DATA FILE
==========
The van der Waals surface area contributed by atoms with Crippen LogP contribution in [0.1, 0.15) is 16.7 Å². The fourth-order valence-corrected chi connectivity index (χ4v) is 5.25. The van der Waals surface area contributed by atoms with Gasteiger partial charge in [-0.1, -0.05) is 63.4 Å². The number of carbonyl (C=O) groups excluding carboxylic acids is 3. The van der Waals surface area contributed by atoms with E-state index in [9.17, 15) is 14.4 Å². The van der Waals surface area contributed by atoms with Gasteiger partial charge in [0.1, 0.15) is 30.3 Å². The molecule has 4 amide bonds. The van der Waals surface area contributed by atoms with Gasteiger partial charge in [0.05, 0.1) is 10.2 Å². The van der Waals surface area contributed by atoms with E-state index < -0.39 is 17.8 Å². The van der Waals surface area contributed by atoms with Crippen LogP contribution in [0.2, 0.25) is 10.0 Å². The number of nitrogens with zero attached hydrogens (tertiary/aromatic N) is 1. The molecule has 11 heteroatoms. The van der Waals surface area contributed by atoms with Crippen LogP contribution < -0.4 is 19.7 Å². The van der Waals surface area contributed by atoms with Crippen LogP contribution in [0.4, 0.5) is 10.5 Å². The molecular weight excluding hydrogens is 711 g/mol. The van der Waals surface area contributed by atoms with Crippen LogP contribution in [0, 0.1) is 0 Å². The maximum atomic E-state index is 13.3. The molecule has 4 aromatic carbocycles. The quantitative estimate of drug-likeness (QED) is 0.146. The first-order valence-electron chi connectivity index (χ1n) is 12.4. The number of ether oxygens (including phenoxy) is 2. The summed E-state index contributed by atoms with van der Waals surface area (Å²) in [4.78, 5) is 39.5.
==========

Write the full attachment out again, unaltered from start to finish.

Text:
The van der Waals surface area contributed by atoms with Crippen LogP contribution in [0.1, 0.15) is 16.7 Å². The fourth-order valence-corrected chi connectivity index (χ4v) is 5.25. The van der Waals surface area contributed by atoms with Gasteiger partial charge in [-0.1, -0.05) is 63.4 Å². The number of carbonyl (C=O) groups excluding carboxylic acids is 3. The van der Waals surface area contributed by atoms with E-state index in [9.17, 15) is 14.4 Å². The van der Waals surface area contributed by atoms with Gasteiger partial charge in [0.1, 0.15) is 30.3 Å². The molecule has 4 amide bonds. The van der Waals surface area contributed by atoms with Gasteiger partial charge in [0.05, 0.1) is 10.2 Å². The van der Waals surface area contributed by atoms with E-state index < -0.39 is 17.8 Å². The van der Waals surface area contributed by atoms with Crippen LogP contribution in [0.2, 0.25) is 10.0 Å². The number of nitrogens with zero attached hydrogens (tertiary/aromatic N) is 1. The molecule has 11 heteroatoms. The van der Waals surface area contributed by atoms with Crippen LogP contribution < -0.4 is 19.7 Å². The van der Waals surface area contributed by atoms with Crippen LogP contribution in [0.4, 0.5) is 10.5 Å². The molecular weight excluding hydrogens is 711 g/mol. The van der Waals surface area contributed by atoms with Crippen LogP contribution in [0, 0.1) is 0 Å². The maximum atomic E-state index is 13.3. The molecule has 4 aromatic carbocycles. The quantitative estimate of drug-likeness (QED) is 0.146. The first-order valence-electron chi connectivity index (χ1n) is 12.4. The number of ether oxygens (including phenoxy) is 2. The summed E-state index contributed by atoms with van der Waals surface area (Å²) in [4.78, 5) is 39.5.